The Eustachian tube is a narrow tube which links the back of the nose to the middle ear. It is normally closed but opens when we swallow, yawn or chew. The Eustachian tube has three main functions: to protect the middle ear from pathogens; to ventilate the middle ear, which can help to keep the air pressure equal on either side of the eardrum, enabling the eardrum to work and vibrate properly; and to help drain secretions from the middle ear cleft.
Eustachian tube dysfunction (ETD) is the inability of the Eustachian tube to adequately perform these functions. However, the precise function and mechanisms of the Eustachian tube and the underlying causes of dysfunction are complex and not fully understood. From a diagnostic perspective, ETD is also poorly defined.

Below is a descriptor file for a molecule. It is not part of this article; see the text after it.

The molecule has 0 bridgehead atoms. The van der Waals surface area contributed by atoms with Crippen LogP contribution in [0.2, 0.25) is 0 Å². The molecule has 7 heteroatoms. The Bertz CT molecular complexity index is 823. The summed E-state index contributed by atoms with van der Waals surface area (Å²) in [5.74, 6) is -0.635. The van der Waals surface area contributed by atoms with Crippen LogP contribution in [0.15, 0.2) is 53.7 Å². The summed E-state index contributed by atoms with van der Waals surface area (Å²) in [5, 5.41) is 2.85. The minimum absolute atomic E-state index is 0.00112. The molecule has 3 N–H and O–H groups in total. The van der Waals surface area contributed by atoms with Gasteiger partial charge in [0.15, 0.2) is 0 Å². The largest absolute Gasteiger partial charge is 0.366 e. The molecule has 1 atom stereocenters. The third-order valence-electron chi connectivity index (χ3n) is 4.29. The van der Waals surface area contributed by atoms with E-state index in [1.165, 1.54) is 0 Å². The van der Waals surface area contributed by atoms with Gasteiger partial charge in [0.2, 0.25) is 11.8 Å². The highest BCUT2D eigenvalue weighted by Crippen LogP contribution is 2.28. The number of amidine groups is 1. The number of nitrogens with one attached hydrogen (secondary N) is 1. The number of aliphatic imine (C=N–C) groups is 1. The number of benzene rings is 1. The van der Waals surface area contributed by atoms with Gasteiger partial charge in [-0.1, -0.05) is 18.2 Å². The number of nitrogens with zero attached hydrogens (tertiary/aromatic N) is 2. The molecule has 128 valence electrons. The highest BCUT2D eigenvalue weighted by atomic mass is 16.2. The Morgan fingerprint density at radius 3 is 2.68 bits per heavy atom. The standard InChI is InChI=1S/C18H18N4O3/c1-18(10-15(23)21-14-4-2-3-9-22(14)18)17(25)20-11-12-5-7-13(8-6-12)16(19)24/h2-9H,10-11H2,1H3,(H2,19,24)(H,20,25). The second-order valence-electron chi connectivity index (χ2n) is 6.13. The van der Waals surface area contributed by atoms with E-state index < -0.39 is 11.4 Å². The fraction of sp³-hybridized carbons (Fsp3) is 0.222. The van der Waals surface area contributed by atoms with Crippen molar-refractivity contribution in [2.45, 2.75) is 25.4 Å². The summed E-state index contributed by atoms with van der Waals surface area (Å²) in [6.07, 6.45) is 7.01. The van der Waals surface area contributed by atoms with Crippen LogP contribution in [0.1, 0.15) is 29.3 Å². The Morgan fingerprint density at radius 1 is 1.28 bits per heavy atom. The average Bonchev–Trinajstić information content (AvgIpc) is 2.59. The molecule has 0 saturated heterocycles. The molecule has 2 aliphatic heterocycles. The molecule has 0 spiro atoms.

Eustachian tube dysfunction may occur when the mucosal lining of the tube is swollen, or does not open or close properly. If the tube is dysfunctional, symptoms such as muffled hearing, pain, tinnitus, reduced hearing, a feeling of fullness in the ear or problems with balance may occur. Long-term ETD has been associated with damage to the middle ear and the eardrum. Complications include otitis media with effusion (glue ear), middle ear atelectasis (retraction of the eardrum), and chronic otitis media.
However, the role of the Eustachian tube in the development of other middle ear conditions is not fully understood. Middle ear ventilation is increasingly seen as being associated with other mechanisms, such as those relating to gaseous exchange through the middle ear mucosa. Therefore, it may be that problems with middle ear ventilation (and therefore symptoms and signs previously attributed to ETD) may not all be associated with problems with or dysfunction of the Eustachian tube. Abnormal patency (patulous Eustachian tube) is a separate condition, in which the Eustachian tube remains intermittently open, causing an echoing sound of the person’s own heartbeat, breathing, and speech.